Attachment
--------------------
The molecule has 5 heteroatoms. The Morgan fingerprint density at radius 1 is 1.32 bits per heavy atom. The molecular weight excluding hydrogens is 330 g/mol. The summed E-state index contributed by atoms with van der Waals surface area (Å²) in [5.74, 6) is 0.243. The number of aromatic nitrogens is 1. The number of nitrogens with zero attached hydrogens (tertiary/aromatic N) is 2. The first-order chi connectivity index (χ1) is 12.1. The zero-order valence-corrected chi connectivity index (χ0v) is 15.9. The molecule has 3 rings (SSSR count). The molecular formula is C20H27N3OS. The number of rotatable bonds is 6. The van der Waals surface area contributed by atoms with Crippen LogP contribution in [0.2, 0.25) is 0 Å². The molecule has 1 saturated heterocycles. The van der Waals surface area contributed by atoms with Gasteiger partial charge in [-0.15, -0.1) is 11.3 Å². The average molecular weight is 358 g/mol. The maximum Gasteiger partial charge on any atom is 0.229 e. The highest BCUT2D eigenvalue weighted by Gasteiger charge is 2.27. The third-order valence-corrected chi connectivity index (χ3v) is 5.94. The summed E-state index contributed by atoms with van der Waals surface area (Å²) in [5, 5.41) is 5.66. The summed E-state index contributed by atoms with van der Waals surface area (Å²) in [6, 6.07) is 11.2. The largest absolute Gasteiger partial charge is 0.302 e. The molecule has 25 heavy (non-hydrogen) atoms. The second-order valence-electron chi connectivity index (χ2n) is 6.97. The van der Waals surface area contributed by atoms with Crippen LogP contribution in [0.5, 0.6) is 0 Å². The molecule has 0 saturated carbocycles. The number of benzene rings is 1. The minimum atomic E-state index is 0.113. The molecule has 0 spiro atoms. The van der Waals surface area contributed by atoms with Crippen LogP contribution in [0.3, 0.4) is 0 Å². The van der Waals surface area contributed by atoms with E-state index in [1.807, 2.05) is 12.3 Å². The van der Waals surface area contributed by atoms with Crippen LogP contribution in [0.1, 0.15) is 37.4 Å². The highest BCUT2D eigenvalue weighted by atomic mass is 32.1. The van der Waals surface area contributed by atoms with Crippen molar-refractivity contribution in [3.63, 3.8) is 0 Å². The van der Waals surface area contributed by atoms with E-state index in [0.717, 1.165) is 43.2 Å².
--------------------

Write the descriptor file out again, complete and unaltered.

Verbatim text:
The molecule has 5 heteroatoms. The Morgan fingerprint density at radius 1 is 1.32 bits per heavy atom. The molecular weight excluding hydrogens is 330 g/mol. The summed E-state index contributed by atoms with van der Waals surface area (Å²) in [5.74, 6) is 0.243. The number of aromatic nitrogens is 1. The number of nitrogens with zero attached hydrogens (tertiary/aromatic N) is 2. The first-order chi connectivity index (χ1) is 12.1. The zero-order valence-corrected chi connectivity index (χ0v) is 15.9. The molecule has 3 rings (SSSR count). The molecular formula is C20H27N3OS. The number of rotatable bonds is 6. The van der Waals surface area contributed by atoms with Crippen LogP contribution in [0.2, 0.25) is 0 Å². The molecule has 1 saturated heterocycles. The van der Waals surface area contributed by atoms with Gasteiger partial charge in [-0.15, -0.1) is 11.3 Å². The average molecular weight is 358 g/mol. The maximum Gasteiger partial charge on any atom is 0.229 e. The highest BCUT2D eigenvalue weighted by Gasteiger charge is 2.27. The third-order valence-corrected chi connectivity index (χ3v) is 5.94. The summed E-state index contributed by atoms with van der Waals surface area (Å²) in [5, 5.41) is 5.66. The summed E-state index contributed by atoms with van der Waals surface area (Å²) in [6, 6.07) is 11.2. The largest absolute Gasteiger partial charge is 0.302 e. The molecule has 25 heavy (non-hydrogen) atoms. The second-order valence-electron chi connectivity index (χ2n) is 6.97. The van der Waals surface area contributed by atoms with Crippen LogP contribution in [0.5, 0.6) is 0 Å². The molecule has 0 saturated carbocycles. The number of benzene rings is 1. The minimum atomic E-state index is 0.113. The molecule has 0 spiro atoms. The van der Waals surface area contributed by atoms with Crippen LogP contribution in [0.3, 0.4) is 0 Å². The van der Waals surface area contributed by atoms with E-state index in [1.807, 2.05) is 12.3 Å². The van der Waals surface area contributed by atoms with Crippen LogP contribution in [0.1, 0.15) is 37.4 Å². The highest BCUT2D eigenvalue weighted by atomic mass is 32.1. The van der Waals surface area contributed by atoms with Crippen molar-refractivity contribution in [3.63, 3.8) is 0 Å². The van der Waals surface area contributed by atoms with E-state index in [0.717, 1.165) is 43.2 Å².